Q: With exports playing such an important role in the Lecitrailer business, do you consider yourself a European company producing in Spain, or a Spanish company doing business in Europe?
A: I think it’s a combination of both, but if we had to choose the option that matches most with our business philosophy, it would be a European company that produces in Spain – driven by a distinctively global mindset. Our aim is to consolidate our image as one of the global players in Europe.

Q: With that in mind, would you say there is still a classic Lecitrailer client? If so, what are they like?
A: As a brand with global ambitions, we cannot say there’s only one type of client anymore. It’s a question of country, industry and distribution model. Sometimes our customers are distributors or truck dealerships; sometimes they are fleets that approach us directly. The one thing they all have in common is they appreciate our commitment to catering to their specific needs, with reasonable prices and short delivery times.

Q: Speaking of evolving client relationships – the European market seems surprisingly upbeat at the moment, even though some experts predicted a cooldown in the near future. What’s your take on the current business environment?
A: There’s always a certain risk of a cooldown, it’s the nature of the beast. The Spanish market was already slightly down last year, probably due to the big expansion we saw between 2014 and 2016, which led to a drop in fleet renewals in 2017. Every market moves in a cycle, there will always be periods of growth and slow phases, even recessions. Let’s just hope we won’t experience a crash again like the one we saw in 2009, which was very hard to cope with.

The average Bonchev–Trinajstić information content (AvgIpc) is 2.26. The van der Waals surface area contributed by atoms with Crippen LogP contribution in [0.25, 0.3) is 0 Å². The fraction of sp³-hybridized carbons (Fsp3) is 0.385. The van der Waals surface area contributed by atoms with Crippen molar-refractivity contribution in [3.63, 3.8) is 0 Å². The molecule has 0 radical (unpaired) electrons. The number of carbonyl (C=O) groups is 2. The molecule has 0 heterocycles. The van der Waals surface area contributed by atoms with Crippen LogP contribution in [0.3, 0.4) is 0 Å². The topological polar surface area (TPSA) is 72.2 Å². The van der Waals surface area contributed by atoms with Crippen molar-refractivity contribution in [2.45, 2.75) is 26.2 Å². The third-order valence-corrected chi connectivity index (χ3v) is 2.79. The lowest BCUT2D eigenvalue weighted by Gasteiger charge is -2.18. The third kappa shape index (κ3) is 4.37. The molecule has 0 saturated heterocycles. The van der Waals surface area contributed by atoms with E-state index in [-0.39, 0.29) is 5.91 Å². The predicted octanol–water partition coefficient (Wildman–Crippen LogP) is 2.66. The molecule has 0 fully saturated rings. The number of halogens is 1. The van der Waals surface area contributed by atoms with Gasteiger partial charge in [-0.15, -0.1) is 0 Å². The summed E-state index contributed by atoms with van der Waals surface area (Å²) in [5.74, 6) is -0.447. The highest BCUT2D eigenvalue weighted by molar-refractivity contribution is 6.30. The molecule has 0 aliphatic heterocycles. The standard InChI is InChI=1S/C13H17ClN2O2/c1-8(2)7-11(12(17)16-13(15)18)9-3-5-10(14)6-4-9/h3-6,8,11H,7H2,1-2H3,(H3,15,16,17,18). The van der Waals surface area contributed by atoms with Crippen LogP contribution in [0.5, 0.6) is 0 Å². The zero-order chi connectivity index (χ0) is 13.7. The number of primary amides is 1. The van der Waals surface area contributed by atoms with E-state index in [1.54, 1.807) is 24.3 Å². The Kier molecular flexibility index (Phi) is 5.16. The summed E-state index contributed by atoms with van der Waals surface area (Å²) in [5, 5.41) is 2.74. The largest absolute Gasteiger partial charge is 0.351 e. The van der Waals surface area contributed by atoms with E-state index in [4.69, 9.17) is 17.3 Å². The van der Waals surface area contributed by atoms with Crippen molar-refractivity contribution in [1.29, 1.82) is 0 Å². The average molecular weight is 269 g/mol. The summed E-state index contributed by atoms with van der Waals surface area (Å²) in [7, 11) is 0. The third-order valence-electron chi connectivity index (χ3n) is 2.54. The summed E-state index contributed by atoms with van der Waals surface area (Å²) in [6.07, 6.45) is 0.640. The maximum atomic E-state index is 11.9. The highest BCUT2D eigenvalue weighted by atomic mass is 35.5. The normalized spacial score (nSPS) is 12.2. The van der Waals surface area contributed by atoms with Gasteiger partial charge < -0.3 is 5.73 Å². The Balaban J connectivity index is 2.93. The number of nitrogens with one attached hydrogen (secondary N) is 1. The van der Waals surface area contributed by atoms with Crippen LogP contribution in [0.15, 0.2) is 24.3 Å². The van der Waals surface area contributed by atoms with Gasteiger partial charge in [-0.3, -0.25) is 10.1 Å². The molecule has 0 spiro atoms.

Q: We are entering another IAA season. Do you think the general buying mentality has changed since the last Commercial Vehicle Show in 2016, especially with view to Brexit?
A: Let’s just say these political moves do not benefit the industry. Instead of fostering a strong and united economic zone, we weaken our global position by questioning the European idea. Personally, I’d like to see ‘more Europe’, especially with view to regulations, which still vary greatly from country to country. A common system would definitely help the European trailer industry, for example. As for Brexit – it has certainly isolated Great Britain to a degree and affected cohesion across the EU, too. Let’s see what happens, maybe there’s still hope they’ll stay.

Q: With that in mind, in which regions do you see the most potential for growth in 2018?
A: Russia and nearby countries seem to have the biggest growth potential right now, as they are still very low with view to registrations. This is mainly due to the low price of petrol and subsequent lack of foreign currency, which would help invest in equipment.

Q: In your new corporate video you also mention growing traction in Africa and Latin America. What are your plans for this region?
A: We want to build our presence in these markets by partnering with local distributors and manufacturing partners. Latin America is challenge, because of the huge physical distance and ensuing cost of transportation when compared to US brands, but we still see some potential there. As for Africa, it’s more a question of product adaptation to suit a network of very complex markets that all seem to follow different rules and trends at the moment.